Lord Wilberforce said: ‘My Lords, the distinction in law between a promise as to future action, which may be broken or kept, and a statement as to existing fact, which may be true or false, is clear enough. There may be inherent in a promise an implied statement as to a fact, and where this is really the case, the court can attach appropriate consequences to any falsity in, or recklessness in the making of, that statement. Everyone is familiar with the proposition that a statement of intention may itself be a statement of fact and so capable of being true or false. But this proposition should not be used as a general solvent to transform the one type of assurance with another: the distinction is a real one and requires to be respected, particularly where the effect of treating an assurance as a statement is to attract criminal consequences, as in the present case.’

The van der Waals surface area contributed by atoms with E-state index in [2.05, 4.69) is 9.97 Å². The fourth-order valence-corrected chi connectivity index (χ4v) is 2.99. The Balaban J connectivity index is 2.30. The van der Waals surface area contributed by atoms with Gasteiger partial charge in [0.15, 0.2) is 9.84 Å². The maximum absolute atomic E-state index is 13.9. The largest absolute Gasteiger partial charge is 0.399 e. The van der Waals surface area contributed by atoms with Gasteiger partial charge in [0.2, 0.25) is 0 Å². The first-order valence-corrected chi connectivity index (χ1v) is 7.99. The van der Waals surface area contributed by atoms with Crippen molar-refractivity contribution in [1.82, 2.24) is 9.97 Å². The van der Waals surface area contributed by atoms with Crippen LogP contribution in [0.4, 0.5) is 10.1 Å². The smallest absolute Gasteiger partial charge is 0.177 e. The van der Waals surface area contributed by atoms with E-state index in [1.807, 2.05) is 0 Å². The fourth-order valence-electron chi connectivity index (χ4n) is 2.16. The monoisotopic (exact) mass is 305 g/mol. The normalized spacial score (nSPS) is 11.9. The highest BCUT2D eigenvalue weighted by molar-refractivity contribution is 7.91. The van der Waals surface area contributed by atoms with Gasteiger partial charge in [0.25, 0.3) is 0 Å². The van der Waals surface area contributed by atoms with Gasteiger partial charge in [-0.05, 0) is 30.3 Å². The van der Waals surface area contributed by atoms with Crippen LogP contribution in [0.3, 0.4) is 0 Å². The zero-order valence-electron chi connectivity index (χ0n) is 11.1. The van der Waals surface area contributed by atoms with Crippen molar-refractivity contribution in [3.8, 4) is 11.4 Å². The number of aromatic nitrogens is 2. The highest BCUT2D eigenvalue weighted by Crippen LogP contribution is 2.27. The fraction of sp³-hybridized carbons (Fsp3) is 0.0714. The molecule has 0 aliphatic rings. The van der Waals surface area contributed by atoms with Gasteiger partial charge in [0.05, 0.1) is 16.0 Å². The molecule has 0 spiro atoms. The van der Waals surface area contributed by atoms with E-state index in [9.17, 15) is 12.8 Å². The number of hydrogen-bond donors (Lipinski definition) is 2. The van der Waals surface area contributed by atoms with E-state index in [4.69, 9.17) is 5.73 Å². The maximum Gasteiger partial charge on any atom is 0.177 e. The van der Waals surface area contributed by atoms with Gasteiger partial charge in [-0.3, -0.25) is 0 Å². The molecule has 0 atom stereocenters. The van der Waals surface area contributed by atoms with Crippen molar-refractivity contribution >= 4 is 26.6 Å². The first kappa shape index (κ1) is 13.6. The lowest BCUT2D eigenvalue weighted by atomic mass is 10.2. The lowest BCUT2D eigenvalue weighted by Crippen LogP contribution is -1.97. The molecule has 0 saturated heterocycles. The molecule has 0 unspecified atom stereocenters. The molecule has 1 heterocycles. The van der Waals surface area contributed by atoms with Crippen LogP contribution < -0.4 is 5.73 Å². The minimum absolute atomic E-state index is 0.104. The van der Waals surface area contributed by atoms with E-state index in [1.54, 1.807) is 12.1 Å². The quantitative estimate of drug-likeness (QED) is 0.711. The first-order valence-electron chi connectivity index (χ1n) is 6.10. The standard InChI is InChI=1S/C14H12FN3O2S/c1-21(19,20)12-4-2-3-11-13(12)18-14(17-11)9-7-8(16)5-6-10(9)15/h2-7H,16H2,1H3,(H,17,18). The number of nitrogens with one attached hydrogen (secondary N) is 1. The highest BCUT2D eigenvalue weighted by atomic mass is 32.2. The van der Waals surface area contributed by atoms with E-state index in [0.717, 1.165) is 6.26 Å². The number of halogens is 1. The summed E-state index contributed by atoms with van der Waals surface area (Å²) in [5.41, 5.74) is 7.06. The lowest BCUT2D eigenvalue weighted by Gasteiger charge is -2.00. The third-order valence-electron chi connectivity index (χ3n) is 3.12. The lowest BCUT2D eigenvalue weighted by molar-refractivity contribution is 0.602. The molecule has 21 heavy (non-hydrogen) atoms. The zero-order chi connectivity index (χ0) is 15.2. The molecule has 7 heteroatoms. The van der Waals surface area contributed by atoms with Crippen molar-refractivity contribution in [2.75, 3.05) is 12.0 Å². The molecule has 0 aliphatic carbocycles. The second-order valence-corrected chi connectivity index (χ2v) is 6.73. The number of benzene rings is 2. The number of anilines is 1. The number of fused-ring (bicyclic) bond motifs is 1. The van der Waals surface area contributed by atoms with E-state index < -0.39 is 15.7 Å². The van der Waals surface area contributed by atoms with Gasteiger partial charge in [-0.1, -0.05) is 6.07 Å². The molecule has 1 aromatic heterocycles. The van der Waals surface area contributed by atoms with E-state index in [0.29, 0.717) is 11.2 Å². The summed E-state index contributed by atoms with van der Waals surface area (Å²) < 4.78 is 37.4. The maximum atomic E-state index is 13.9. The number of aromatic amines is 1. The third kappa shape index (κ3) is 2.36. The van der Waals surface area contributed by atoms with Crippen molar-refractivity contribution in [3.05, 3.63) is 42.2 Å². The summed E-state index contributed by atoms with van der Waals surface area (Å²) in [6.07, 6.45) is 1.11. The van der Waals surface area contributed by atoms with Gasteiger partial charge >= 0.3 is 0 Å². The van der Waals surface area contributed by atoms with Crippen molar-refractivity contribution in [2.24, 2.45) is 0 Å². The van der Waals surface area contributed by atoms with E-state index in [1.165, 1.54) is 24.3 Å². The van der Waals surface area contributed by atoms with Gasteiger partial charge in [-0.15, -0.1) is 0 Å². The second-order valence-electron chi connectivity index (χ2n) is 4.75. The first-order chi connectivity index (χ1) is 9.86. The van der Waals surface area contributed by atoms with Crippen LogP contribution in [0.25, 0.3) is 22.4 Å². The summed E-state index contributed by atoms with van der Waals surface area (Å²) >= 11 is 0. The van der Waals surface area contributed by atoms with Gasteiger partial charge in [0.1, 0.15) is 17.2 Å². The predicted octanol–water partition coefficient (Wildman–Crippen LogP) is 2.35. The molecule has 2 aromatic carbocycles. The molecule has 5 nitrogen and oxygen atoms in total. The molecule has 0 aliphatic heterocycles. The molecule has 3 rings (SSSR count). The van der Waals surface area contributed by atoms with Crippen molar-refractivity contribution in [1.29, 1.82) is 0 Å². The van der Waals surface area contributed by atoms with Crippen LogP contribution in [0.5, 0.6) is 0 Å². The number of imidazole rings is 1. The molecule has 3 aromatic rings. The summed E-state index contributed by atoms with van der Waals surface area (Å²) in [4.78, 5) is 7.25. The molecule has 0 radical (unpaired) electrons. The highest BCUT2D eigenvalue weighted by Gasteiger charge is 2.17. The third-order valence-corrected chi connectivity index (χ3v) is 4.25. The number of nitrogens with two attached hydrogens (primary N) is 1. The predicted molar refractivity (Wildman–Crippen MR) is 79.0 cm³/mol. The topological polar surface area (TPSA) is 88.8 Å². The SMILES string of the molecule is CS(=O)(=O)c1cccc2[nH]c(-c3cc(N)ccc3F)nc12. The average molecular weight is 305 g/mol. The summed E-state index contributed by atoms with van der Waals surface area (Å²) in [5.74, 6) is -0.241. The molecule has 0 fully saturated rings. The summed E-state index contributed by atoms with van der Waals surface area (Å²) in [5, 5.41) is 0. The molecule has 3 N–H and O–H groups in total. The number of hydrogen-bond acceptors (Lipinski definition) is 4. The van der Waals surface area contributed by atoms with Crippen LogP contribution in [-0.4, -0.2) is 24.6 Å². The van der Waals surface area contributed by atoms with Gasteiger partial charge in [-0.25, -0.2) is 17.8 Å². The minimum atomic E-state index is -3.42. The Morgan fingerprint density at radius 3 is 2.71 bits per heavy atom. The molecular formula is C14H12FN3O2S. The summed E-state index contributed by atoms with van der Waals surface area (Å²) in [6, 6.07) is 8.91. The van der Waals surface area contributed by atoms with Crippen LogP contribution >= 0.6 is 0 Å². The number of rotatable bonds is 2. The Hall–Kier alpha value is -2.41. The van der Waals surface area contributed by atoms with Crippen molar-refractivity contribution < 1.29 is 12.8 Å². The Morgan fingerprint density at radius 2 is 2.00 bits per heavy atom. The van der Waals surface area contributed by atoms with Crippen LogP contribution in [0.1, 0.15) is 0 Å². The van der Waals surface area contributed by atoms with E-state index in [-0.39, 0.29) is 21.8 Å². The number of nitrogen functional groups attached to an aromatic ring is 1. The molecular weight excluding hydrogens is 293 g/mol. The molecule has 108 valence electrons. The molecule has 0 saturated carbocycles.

References:  1 WLR 13
Judges: Lord Wilberforce
Statutes: Trade Descriptions Act 1968 14(1)
Jurisdiction: England and Wales
This case is cited by:
- Cited – Shropshire County Council (David Walker) v Simon Dudley Limited Admn 17-Dec-1996
A customer’s description of the goods he required was a trade description for the future supply of those goods by the seller claiming to fulfil that specification. The trading standards officer appealed dismissal of his prosecution of the defendant . .
(Times 03-Jan-97, ,  EWHC Admin 376)
These lists may be incomplete.
Last Update: 27 November 2020; Ref: scu.194020